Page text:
A Brief History
On August 22, 1639, the British East India Company founded a city they called Madras in Southern India on the Bay of Bengal on land they bought from local Nayak leaders, a mere 3 mile strip that would become one of the world’s great cities.
Known as “The Detroit of south Asia” because of its thriving automobile industry, the city today has a population of over 4,500,000 and a metro area population of over 8,500,000. Despite the present day giant size of the city, the 4th largest in India and 36th largest in the world, this Asian metropolis is rated as the safest city in India and is considered the health capital of the country, attracting a whopping 40% of India’s health oriented tourists. The honorifics continue with Chennai rated by the BBC in 2015 as the “hottest” destination (most desirable) in the world, and the food of this city is rated #2 in the world by National Geographic. Still not convinced you need to visit this city? India Today ranked Chennai the #1 city in India in 2014 and Lonely Planet named the city the 9th Best Cosmopolitan City in the world to visit in 2015.
The cosmopolitan nature of Chennai may stem from its early roots as a Portuguese and then Dutch trading post prior to British settlement, and the fact that the city has the 3rd largest expatriate population in India (ie, foreigners living there).
The name “Madras” was of ethnic Tamil origin, and the newer name, “Chennai” is of Telugu origin. Madras was a name used even before British involvement, and may have a meaning ranging from “mother” to “juice of honey.” In any case, the name was officially changed in 1996 at a time when many Indian cities also received a renaming. The name Madras is still in some use, and of course people there and in other places know which city you mean if you call the city Madras.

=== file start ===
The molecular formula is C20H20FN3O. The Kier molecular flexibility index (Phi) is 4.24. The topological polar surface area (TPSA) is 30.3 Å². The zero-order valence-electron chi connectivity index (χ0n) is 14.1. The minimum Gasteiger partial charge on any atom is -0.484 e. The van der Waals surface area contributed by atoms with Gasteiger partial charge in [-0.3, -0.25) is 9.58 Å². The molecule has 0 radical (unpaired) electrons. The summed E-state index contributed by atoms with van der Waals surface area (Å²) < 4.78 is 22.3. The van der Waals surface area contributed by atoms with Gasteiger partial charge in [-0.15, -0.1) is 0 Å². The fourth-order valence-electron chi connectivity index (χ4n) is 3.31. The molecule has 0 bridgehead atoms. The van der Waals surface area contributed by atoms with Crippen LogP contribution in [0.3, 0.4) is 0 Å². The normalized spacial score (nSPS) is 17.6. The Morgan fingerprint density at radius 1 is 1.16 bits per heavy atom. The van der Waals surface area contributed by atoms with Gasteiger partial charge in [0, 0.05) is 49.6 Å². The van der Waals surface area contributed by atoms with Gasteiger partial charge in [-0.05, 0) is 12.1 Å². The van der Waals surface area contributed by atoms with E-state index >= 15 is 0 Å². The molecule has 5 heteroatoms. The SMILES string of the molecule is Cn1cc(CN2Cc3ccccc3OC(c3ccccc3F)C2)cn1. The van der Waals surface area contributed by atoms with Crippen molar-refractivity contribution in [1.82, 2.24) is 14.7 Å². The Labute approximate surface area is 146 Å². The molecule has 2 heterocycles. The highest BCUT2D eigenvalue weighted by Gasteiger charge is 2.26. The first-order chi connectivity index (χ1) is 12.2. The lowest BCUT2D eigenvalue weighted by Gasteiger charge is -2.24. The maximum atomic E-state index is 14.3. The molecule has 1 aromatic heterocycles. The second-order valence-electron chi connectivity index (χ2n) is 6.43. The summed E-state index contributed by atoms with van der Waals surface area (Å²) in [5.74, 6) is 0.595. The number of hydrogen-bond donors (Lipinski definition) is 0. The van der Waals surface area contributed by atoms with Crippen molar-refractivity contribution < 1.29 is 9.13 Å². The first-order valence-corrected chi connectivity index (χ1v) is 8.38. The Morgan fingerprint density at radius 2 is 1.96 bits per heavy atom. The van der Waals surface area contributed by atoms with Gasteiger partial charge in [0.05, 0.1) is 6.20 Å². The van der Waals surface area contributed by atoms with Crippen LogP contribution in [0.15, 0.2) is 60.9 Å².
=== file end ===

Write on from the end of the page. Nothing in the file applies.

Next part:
The name “Madras” is closely associated with a colorful lightweight cotton cloth that the city has been famous for producing for centuries. Shirt maker David Anderson made the cloth famous in 1844 and by the late 1950’s the cloth became known for the “bleeding” of its colorful dyes if washed in hot water. Modern industries in the technological field abound, in software and hardware as well as in tech support. Aside from the famous number of automobiles made there, you can find considerable numbers of heavy equipment and other vehicles produced in Chennai as well. Chennai is also a financial center, and has modern advanced medical facilities.
Chennai also has a thriving arts and culture community, with numerous museums and available entertainment, as well as picturesque temples, beaches and wildlife parks. Of course, as a thriving modern city, Chennai also has the requisite modern theme parks, including MGM Dizee World and Queen’s Land, with a Wonderla park expected to open in 2017. The city contains a National Park within its borders and as a coastal city, boasts an active recreational boating scene. Tourists are also provided ample opportunities to find quality golf courses, notably the Gymkhana Club. For the many people heading to India as tourists, we highly recommend you stop by and visit Chennai, a city worth visiting.
Question for students (and subscribers): Did you know Chennai has 2 American “sister cities,” San Antonio, Texas and Denver, Colorado? Please let us know in the comments section below this article.
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For more information, please see…
Doshi, Tishani and Nandita Krishan. Madras Then Chennai Now. Roli Books, 2014.
Narasiah, K R A. Madras: Tracing the Growth of the City since 1639. Oxygen Books, 2008.
Srinivasachari, C. S. History_of_the_city_of_madras. Sagwan Press, 2015.